Understanding Marlon Bundo


Sarah McCarthy

On March 19, Charlotte Pence, daughter of Vice President Mike Pence, released a children’s book she wrote, and her mother illustrated entitled Marlon Bundo’s Day in the Life of the Vice President. The book outlines a day in the life of the Pence Family rabbit who is cleverly named Marlon Bundo. In the book, Bundo follows Vice President Pence to his daily meetings and the children’s book even includes a moment where Bundo contemplates the significance of a Bible verse. The Pence family set dates for a book tour for their picture book, which was published by Regnery Publishing, and pledged some of the proceeds to A21, a charity that works to combat human trafficking, and Tracey’s Kids, a charity that provides art therapy for pediatric cancer patients.

The politics of Vice President Pence have been a target for many comedians and civilians alike, however one outlandish Brit, John Oliver, has taken the cake and written his own book entitled A Day in the Life of Marlon Bundo. In Oliver’s version of the book, Marlon Bundo is gay and falls in love with a male bunny named Wesley. A direct criticism of Pence’s anti-LGBTQ+ political stances, John Oliver has also pledged to donate all proceeds from his now New York Times bestseller to The Trevor Project, a charity that works to prevent suicide amongst LGBTQ+ youth, and AIDS United. As of March 23, Oliver’s satirical version is out-ranking former FBI director James Comey’s memoir and Charlotte Pence even purchased her own version saying she could get behind the book because Oliver is giving the proceeds to charity. The Second Family’s publisher did not feel the same way, saying in a statement, “It’s unfortunate that anyone would feel the need to ridicule an educational children’s book and turn it into something controversial and partisan.”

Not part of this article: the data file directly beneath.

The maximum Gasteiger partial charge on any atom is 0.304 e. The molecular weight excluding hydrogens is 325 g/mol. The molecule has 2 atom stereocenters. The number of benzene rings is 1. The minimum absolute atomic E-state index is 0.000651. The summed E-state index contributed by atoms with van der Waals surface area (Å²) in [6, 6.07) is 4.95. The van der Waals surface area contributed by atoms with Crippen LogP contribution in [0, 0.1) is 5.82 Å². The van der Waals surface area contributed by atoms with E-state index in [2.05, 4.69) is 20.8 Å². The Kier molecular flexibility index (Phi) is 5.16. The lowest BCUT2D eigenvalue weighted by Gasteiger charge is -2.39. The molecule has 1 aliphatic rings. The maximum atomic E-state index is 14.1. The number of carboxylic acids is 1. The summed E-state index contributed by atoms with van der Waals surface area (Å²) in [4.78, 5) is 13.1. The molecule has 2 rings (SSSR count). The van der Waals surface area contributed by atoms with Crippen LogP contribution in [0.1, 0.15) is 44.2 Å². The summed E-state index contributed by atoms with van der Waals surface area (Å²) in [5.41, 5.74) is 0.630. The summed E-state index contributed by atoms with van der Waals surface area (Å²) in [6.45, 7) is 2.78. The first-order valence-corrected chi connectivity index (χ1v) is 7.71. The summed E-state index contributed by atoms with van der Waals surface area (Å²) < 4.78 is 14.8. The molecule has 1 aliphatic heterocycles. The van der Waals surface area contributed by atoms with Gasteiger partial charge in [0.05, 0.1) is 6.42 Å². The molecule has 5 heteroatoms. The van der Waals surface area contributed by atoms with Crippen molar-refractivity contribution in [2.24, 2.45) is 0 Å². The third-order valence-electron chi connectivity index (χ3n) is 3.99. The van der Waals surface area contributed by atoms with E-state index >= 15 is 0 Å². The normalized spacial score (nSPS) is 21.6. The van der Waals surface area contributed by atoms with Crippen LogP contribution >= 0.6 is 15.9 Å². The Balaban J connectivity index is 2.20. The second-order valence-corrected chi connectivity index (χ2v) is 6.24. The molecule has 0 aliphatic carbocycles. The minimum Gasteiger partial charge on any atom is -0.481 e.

Oliver is known for promoting stunts like these amongst his fanbase through things such as creating a fake mega church or remaking a music video of “A Man like Putin.” While a satire, A Day in the Life of Marlon Bundo has a few very important sociopolitical points to make. It plays to Pence’s fears of the LGBTQ+ community, but also serves as a platform for encouraging discussion regarding queer sexuality with children through the book’s unique love story. Although I understand the desire of Regnery Publishing to ensure their book is profitable, issues like these should not be partisan. Oliver’s decision to write his book is a power afforded to him by the Constitution, and the publisher identifies themselves as “The Leader in Conservative Books.”

Using comedy as a coping mechanism has been a longstanding and worthwhile tradition. The popularity and following that shows such as Oliver’s Last Week Tonight or The Daily Show with Trevor Noah and the resurgence of Saturday Night Live viewership following Trump’s election, reinforce this idea that, in order to digest tough facts and gut-wrenching stories, it is oftentimes easier to receive those stories in a manner that allows for understanding and humor. Not only do these shows provide comfort for their viewers, they also play an important role in critiquing the actions of politicians and garnering public support for holding public officials accountable. Show hosts like Oliver and Noah can use their influence for the betterment of society by vocalizing issues present in society and mobilizing viewers that agree with them to take action and demand change.